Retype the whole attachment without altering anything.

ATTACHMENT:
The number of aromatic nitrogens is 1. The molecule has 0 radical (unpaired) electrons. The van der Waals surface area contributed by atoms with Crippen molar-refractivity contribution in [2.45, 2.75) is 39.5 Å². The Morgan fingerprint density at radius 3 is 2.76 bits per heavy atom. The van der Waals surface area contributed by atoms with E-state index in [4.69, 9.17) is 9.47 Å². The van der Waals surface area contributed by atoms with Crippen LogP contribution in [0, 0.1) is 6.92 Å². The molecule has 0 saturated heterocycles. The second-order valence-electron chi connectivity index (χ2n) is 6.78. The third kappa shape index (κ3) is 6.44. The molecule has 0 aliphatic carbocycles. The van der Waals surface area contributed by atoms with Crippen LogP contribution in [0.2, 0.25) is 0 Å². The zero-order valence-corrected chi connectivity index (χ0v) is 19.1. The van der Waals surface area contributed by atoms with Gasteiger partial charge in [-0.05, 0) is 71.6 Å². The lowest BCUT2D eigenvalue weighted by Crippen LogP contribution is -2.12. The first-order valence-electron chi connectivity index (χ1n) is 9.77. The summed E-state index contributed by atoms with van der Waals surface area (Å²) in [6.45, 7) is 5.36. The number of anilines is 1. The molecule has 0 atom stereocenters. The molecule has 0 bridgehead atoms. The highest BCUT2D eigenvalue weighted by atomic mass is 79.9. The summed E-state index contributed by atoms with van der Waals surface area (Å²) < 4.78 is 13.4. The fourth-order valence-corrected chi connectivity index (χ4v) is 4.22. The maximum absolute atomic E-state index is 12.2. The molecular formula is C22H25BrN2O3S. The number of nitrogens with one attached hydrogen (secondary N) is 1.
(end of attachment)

The number of aromatic nitrogens is 1. The molecule has 0 radical (unpaired) electrons. The van der Waals surface area contributed by atoms with Crippen molar-refractivity contribution in [2.45, 2.75) is 39.5 Å². The Morgan fingerprint density at radius 3 is 2.76 bits per heavy atom. The van der Waals surface area contributed by atoms with E-state index in [4.69, 9.17) is 9.47 Å². The van der Waals surface area contributed by atoms with Crippen LogP contribution in [0, 0.1) is 6.92 Å². The molecule has 0 saturated heterocycles. The second-order valence-electron chi connectivity index (χ2n) is 6.78. The third kappa shape index (κ3) is 6.44. The molecule has 0 aliphatic carbocycles. The van der Waals surface area contributed by atoms with Crippen LogP contribution in [0.2, 0.25) is 0 Å². The zero-order valence-corrected chi connectivity index (χ0v) is 19.1. The van der Waals surface area contributed by atoms with Gasteiger partial charge in [-0.05, 0) is 71.6 Å². The lowest BCUT2D eigenvalue weighted by Crippen LogP contribution is -2.12. The first-order valence-electron chi connectivity index (χ1n) is 9.77. The summed E-state index contributed by atoms with van der Waals surface area (Å²) in [6.45, 7) is 5.36. The number of anilines is 1. The molecule has 0 atom stereocenters. The molecule has 0 bridgehead atoms. The highest BCUT2D eigenvalue weighted by atomic mass is 79.9. The summed E-state index contributed by atoms with van der Waals surface area (Å²) < 4.78 is 13.4. The fourth-order valence-corrected chi connectivity index (χ4v) is 4.22. The maximum absolute atomic E-state index is 12.2. The molecular formula is C22H25BrN2O3S. The number of nitrogens with one attached hydrogen (secondary N) is 1.